By Chris Balusik, Reporter, Chillicothe Gazette

CHILLICOTHE – Believing politics has become too divisive, Chillicothe area educator Beth Workman has decided she wants to do something about it.

“The main reason I’ve wanted to run (for public office) is I’ve been very unhappy since the last election and I don’t like the political climate — all the hate, and it just seems to me like there’s people not being the kind of politicians they used to be when they got along with each other and were kind to each other and polite to each other and the whole political climate is what really got me going,” Workman said.

Workman decided the way she could take action is to pursue the Ohio 92nd House District seat held by State Rep. Gary Scherer. Scherer, a Republican appointed to the seat representing all of Fayette County and portions of Ross and Pickaway counties in April 2012, defeated Robert “Army” Armstrong later that year to win his first full term. He has won his last two terms without facing any opposition in the general election, with a primary challenge from Kirk Stinson in 2014 being the only hurdle he’s had to clear since.

This year, the state’s Democratic caucus is making a push to ensure that the party has candidates challenging for seats in every county in the state. Workman, 56, has filed what she believes will be enough valid petition signatures to get on the ballot as a Democrat in the district.

“I’ve been sitting and complaining about (politics) and I was finally at a point in my life that I needed to do something or needed to stop complaining about it,” she said. “I found out Scherer didn’t have an opposition candidate in 2016 and when I started looking into it, I saw there still wasn’t anybody who had stepped up.”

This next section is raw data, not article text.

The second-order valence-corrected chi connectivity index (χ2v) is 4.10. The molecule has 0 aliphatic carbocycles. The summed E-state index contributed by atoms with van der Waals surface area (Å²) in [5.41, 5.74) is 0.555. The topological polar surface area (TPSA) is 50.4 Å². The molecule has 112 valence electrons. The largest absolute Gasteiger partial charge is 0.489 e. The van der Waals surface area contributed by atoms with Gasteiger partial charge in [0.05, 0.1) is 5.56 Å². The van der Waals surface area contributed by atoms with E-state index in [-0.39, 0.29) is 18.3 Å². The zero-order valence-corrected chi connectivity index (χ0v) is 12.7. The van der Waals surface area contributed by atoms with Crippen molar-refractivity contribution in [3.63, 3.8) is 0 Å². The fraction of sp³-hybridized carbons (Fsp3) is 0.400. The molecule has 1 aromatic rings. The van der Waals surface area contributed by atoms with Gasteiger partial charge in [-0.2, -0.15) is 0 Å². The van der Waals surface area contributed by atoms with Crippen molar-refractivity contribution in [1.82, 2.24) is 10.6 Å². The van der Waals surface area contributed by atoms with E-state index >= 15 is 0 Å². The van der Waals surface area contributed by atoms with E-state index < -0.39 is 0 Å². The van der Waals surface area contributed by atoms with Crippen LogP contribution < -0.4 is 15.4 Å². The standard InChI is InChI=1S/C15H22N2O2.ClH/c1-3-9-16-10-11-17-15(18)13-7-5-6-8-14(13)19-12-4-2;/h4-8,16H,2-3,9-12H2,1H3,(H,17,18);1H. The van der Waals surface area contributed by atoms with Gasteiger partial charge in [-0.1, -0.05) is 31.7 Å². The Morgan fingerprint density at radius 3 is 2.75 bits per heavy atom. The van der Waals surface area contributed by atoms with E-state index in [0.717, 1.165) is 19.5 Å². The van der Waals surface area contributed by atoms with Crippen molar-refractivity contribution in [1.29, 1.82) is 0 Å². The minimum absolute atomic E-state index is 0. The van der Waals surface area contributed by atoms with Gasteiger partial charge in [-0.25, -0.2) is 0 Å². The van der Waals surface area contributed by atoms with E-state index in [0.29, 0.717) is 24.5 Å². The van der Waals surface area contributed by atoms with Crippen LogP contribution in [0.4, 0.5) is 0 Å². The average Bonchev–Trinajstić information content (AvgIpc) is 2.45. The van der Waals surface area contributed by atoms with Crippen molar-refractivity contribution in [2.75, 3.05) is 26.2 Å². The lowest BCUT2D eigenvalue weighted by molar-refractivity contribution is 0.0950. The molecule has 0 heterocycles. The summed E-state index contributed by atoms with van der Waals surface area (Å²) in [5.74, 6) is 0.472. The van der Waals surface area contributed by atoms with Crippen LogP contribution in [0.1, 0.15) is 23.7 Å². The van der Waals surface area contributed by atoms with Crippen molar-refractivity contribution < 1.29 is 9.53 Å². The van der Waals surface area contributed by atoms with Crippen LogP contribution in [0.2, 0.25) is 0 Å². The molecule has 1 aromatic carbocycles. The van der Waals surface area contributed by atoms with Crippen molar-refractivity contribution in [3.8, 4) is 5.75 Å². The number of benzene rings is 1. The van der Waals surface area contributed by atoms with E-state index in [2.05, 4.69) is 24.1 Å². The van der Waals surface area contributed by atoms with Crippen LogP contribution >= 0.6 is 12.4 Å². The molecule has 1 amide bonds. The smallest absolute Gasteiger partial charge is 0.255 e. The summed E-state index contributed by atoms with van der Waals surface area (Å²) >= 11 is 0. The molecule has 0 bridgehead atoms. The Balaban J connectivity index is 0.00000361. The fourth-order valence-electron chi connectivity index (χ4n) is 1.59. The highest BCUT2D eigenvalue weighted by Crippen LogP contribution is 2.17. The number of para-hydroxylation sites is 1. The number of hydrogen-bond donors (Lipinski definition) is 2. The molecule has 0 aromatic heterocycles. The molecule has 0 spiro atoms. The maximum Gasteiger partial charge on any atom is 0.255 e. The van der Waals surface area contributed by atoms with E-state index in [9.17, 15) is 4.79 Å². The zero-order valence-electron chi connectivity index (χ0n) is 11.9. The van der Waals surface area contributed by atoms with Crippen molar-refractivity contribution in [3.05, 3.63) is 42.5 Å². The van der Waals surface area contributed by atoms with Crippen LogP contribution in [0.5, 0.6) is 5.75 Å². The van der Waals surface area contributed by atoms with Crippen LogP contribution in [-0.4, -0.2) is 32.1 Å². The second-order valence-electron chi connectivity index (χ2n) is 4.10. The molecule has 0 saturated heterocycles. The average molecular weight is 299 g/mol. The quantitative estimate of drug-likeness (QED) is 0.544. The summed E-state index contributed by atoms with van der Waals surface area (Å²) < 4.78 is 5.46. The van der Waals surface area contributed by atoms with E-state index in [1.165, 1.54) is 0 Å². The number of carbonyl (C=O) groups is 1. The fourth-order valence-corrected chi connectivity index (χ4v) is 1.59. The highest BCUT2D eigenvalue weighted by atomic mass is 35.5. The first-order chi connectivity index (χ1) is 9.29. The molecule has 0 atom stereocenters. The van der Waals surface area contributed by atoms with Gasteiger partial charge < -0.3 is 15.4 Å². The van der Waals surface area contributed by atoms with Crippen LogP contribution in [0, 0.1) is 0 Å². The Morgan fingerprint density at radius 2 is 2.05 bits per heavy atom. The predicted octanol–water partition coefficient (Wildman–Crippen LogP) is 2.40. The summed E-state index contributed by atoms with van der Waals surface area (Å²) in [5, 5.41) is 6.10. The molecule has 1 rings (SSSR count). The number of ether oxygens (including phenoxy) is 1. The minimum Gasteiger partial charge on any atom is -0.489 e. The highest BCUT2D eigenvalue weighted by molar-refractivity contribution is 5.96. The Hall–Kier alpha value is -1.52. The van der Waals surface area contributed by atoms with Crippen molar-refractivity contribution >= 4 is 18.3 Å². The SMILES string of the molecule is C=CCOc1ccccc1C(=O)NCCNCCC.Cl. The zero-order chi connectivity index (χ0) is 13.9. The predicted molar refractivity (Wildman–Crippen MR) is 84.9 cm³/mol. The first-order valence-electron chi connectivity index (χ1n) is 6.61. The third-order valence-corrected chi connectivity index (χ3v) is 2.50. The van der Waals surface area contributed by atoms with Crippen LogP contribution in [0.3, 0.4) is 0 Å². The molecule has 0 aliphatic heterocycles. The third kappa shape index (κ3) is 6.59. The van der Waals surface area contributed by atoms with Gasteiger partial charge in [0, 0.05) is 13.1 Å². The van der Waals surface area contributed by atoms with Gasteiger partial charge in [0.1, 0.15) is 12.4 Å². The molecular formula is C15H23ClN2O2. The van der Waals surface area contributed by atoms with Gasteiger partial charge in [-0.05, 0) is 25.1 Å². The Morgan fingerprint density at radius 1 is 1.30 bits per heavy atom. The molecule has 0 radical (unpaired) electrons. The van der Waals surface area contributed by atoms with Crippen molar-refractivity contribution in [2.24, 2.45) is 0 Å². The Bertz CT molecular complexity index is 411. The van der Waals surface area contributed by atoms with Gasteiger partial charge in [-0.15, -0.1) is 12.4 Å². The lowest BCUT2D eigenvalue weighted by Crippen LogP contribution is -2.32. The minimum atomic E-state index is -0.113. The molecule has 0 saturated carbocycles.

She saw that as a sign that this was an outlet for her to feed her need to become involved.

With 16 years as an educator in the Paint Valley Local Schools and some work since as a substitute teacher in schools around Columbus since the mother of four and political newcomer places state education reform at the heart of her political platform.

“I was very unhappy when the state passed the new evaluation system where teachers are now being judged on how our students do on one test per year,” she said. “I fought that for my last couple years of teaching.

“I’m very unhappy with education in Ohio, including the fact we are operating under an unconstitutional (funding) system in how the schools are supported.”

While she admits she’s not an expert on school funding and has some things to learn, she said she experienced the system’s shortcomings during her time at Paint Valley.

“I know we were in pretty good shape and then they changed the funding formula, and we lost a lot of money and started cutting teachers and (having to do away with) what seemed to be going well for a school like Paint Valley,” she said. “We had enough teachers, we had a period each day where our principal allowed us to have a class each day for kids who were behind or who weren’t getting their homework done … that’s what I feel we need.”

Ensuring protection of women’s rights and equality is another area in which Workman would like to focus.

The filing deadline for candidates to appear on the May primary ballot is Wednesday.

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